Washington DC, November 12, 2010 – Senegal officials signed on Thursday a memorandum of understanding for the first project to be funded by the Adaptation Fund, established to assist developing countries adjust to the effects of climate change. Developing countries can access the resources from the fund directly, without the intermediation of multilateral development institutions, which is a unique feature evolved by the Adaptation Fund Board and an unprecedented one for an environmental financial mechanism. The Senegalese project, focusing on protecting coastline from the harmful effects of sea level rise with the budget of US$ 8,619,000, is the first one of this kind.
“Coastal areas are one of the main sectors identified as especially vulnerable to the effects of climate change in Senegal. As a result of rising sea level, we are facing floods, erosion, salinization of coastal fields, and degradation of mangrove forests”, said Dr. Assize Toure, General Director of Centre de Suivi Ecologique (CSE), the first accredited national implementing entity of the fund. The project, implemented by CSE, will include protection of communities living along the coastline through both built structures and livelihood development.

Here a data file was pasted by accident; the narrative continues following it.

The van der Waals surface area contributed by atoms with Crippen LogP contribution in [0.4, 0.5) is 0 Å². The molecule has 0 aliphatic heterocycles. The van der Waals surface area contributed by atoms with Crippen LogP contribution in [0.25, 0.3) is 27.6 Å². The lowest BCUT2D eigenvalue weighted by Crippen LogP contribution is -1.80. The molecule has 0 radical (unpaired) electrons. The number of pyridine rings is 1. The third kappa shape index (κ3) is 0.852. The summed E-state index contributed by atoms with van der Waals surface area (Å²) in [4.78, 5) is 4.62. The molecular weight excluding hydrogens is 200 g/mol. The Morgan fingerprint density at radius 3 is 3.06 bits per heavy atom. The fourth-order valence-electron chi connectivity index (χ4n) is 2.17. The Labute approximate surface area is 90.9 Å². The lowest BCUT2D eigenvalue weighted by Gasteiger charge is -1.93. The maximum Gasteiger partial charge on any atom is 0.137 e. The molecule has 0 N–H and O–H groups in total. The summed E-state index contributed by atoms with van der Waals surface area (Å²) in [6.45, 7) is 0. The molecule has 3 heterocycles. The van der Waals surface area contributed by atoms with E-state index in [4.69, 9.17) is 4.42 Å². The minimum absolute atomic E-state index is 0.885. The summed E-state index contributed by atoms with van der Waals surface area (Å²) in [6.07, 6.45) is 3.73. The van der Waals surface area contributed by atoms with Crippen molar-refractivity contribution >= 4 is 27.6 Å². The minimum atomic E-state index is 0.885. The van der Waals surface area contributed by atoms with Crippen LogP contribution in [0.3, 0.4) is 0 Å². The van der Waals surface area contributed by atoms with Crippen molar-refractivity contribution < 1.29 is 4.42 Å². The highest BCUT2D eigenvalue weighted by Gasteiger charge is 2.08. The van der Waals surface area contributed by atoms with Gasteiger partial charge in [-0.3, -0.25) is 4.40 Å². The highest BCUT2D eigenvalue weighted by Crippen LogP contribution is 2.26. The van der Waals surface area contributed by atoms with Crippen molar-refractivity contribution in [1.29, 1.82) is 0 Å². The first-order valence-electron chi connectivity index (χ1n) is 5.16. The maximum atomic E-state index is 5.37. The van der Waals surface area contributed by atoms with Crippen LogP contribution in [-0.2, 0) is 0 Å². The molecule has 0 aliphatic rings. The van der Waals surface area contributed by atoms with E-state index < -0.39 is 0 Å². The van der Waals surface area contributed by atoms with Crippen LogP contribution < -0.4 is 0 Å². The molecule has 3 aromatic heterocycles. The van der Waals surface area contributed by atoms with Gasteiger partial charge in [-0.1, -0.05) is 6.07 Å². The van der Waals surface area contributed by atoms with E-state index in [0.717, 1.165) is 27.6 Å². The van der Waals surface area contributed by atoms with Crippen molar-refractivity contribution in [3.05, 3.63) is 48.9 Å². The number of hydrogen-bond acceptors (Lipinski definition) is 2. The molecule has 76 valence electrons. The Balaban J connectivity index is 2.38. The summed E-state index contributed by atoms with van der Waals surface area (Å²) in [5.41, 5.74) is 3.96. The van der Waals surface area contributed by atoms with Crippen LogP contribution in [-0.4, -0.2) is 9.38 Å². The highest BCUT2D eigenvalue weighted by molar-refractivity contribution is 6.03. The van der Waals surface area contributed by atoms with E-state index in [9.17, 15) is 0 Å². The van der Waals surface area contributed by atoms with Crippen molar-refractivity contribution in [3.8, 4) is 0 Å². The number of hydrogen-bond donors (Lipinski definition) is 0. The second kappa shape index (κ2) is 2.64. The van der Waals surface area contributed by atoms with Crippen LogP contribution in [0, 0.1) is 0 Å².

The Chair of the Adaptation Fund Board, Mr. Farrukh Iqbal Khan from Pakistan, who signed the memorandum with Dr. Toure, also authorized the first disbursement to be made from the Fund to Senegal. “Direct Access is empowerment, it is capacity building and today, Direct Access is a reality. This event is seminal, not only for the AF, but also for climate finance. The modality for financing provided by the Adaptation Fund is unique and facilitates action on climate change in an unprecedented manner.”
“This first project funded under the direct access path of the Adaptation Fund is a challenge to us”, Dr. Toure said. “But if we succeed, other countries will know that it is doable, and they will follow suit. Several countries have already expressed their interest to learn from the experience of CSE.”
Madam Monique Barbut, Head of the Adaptation Fund Board secretariat, linked the signing of the first direct access project to a renewed faith to the international climate change negotiation process, which has recently looked dim. “This milestone is something that is working here and now and which empowers developing countries wanting to take a more direct role in how they adjust to the reality of climate change.”
The Adaptation Fund is a self-standing fund established under the Kyoto Protocol of the UN Framework Convention on Climate Change, which gets the main part of its funding from a two percent share of proceeds of all Certified Emission Reductions issued under the Protocol’s Clean Development Mechanism projects. The Fund is designed to finance concrete climate change adaptation projects and programs based on the needs, views and priorities of developing countries.